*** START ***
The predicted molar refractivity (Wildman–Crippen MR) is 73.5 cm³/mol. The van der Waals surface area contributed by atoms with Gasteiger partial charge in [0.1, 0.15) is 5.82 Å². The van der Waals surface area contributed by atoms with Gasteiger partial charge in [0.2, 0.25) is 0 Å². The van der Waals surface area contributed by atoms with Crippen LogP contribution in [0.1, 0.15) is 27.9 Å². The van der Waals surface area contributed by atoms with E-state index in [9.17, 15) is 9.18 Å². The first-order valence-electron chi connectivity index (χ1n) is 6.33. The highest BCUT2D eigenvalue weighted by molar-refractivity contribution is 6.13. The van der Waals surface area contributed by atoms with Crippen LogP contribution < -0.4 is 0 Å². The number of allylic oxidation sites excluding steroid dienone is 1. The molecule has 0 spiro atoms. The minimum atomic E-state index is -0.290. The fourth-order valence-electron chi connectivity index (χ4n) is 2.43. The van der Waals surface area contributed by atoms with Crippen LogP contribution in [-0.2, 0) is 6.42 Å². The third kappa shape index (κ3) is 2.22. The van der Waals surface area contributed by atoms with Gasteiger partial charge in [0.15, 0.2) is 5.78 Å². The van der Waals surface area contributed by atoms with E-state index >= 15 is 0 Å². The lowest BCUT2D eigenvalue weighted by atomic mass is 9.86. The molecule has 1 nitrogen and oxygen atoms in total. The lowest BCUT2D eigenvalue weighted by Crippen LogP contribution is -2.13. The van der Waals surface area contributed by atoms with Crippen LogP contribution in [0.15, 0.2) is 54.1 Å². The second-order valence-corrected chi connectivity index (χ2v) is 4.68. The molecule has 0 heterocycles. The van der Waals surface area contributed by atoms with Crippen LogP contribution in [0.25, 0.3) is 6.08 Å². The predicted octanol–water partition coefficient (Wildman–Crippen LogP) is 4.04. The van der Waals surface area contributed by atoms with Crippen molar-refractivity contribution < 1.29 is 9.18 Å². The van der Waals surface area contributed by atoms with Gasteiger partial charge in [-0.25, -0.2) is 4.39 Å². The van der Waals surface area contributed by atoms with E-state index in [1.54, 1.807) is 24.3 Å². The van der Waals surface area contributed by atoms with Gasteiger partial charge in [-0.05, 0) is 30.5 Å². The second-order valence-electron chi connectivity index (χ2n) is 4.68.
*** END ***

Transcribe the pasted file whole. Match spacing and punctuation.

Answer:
The predicted molar refractivity (Wildman–Crippen MR) is 73.5 cm³/mol. The van der Waals surface area contributed by atoms with Gasteiger partial charge in [0.1, 0.15) is 5.82 Å². The van der Waals surface area contributed by atoms with Gasteiger partial charge in [0.2, 0.25) is 0 Å². The van der Waals surface area contributed by atoms with Crippen LogP contribution in [0.1, 0.15) is 27.9 Å². The van der Waals surface area contributed by atoms with E-state index in [9.17, 15) is 9.18 Å². The first-order valence-electron chi connectivity index (χ1n) is 6.33. The highest BCUT2D eigenvalue weighted by molar-refractivity contribution is 6.13. The van der Waals surface area contributed by atoms with Crippen LogP contribution < -0.4 is 0 Å². The number of allylic oxidation sites excluding steroid dienone is 1. The molecule has 0 spiro atoms. The minimum atomic E-state index is -0.290. The fourth-order valence-electron chi connectivity index (χ4n) is 2.43. The van der Waals surface area contributed by atoms with Crippen LogP contribution in [-0.2, 0) is 6.42 Å². The third kappa shape index (κ3) is 2.22. The van der Waals surface area contributed by atoms with Gasteiger partial charge in [0.15, 0.2) is 5.78 Å². The van der Waals surface area contributed by atoms with E-state index >= 15 is 0 Å². The lowest BCUT2D eigenvalue weighted by atomic mass is 9.86. The molecule has 1 nitrogen and oxygen atoms in total. The lowest BCUT2D eigenvalue weighted by Crippen LogP contribution is -2.13. The van der Waals surface area contributed by atoms with Crippen LogP contribution in [0.15, 0.2) is 54.1 Å². The second-order valence-corrected chi connectivity index (χ2v) is 4.68. The molecule has 0 heterocycles. The van der Waals surface area contributed by atoms with Crippen LogP contribution in [0.25, 0.3) is 6.08 Å². The predicted octanol–water partition coefficient (Wildman–Crippen LogP) is 4.04. The van der Waals surface area contributed by atoms with Crippen molar-refractivity contribution < 1.29 is 9.18 Å². The van der Waals surface area contributed by atoms with Gasteiger partial charge in [-0.25, -0.2) is 4.39 Å². The van der Waals surface area contributed by atoms with E-state index in [1.54, 1.807) is 24.3 Å². The van der Waals surface area contributed by atoms with Gasteiger partial charge in [-0.05, 0) is 30.5 Å². The second-order valence-electron chi connectivity index (χ2n) is 4.68.